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CURVES & CARVES
August 19, 2003
 
The tiniest of jazz riffs heralds my granddaughter's instant message, which appears at the upper left-hand corner of my computer screen.

"r we goin 2 curves 2morrow?" If the school could read these things, they would never have recommended her for advanced English.

"Yes," I type back.

"ok."

We go to Curves every day except Sunday. Its is not like my other gym: there is only one workout, and everyone does it in exactly the same way. The whole thing takes exactly thirty minutes. The other way in which it is decidedly not like my other gym is that only women can belong. There are no guys there. You move rapidly from machine to machine, and in between each machine -- which you're only on for 35 seconds (you can do anything for 35 seconds) -- you dance on a platform to speeded-up disco versions of old pop songs.

I dance, anyway, and my daughter Anna dances: throw our arms up in the air, move our feet, clap, whoop. She looks darling doing it; I suspect I just look silly. Sometimes I do the Twist. Nobody ever joins me in the Twist, although I am far from being the only person there old enough to remember it.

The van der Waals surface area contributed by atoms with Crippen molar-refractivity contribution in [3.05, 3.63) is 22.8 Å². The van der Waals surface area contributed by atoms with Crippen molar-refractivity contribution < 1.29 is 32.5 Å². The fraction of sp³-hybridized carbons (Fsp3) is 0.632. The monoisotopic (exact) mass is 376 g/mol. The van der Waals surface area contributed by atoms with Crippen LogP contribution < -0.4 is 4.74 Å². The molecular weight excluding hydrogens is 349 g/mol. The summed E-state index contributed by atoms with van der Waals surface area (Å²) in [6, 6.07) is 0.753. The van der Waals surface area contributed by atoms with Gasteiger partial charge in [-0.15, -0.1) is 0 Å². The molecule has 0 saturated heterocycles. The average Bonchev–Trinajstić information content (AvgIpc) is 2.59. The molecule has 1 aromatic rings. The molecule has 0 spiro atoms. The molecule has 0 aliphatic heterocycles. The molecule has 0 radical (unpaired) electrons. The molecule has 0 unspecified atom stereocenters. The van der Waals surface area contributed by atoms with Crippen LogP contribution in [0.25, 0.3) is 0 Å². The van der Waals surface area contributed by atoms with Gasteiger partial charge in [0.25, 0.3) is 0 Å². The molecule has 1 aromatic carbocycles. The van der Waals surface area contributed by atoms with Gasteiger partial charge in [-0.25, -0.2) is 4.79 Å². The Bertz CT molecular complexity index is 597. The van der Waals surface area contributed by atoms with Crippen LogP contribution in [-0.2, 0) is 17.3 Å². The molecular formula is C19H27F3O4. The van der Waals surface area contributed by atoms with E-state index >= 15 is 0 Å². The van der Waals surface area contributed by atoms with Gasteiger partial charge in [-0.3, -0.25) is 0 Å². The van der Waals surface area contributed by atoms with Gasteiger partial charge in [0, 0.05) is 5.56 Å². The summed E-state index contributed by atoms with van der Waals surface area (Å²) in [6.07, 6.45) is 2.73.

That's what's nice about Curves: every shape and size and age and level of physical strength is represented there. And it is all women: I am surprised to realize how freeing this is for me. I had not realized I was intimidated by the presence of men in the other gym, and I am embarrassed to admit it here, but I guess I must have been. I don't recall throwing up my arms and clapping much there.

"You can never go to Curves," I tell Q at dinner. "Never. Only women can go."

He tries on his falsetto and simpers in a way he hopes looks feminine, suggesting that he might successfully infiltrate Curves in drag. Maybe. Maybe not. "Why don't you start your own gym," Norah told him. "For men only. Build it right next door to Curves. You could call it 'Carves.'"

Q will never see the inside of Curves. But yesterday an old guy in a tee shirt came into Curves while we were all dancing and whooping. We all looked up with interest -- a man in Curves! He was delivering the flowers -- another way in which Curves is not like my other gym: we never had flowers there, not that I recall. We all looked at him while he stood and waited for his receipt. Briefly, it looked like he might like to join us in our circuit of machines and dancing. But he didn't -- he just got his paperwork and left.
Copyright © 2018 Barbara Crafton
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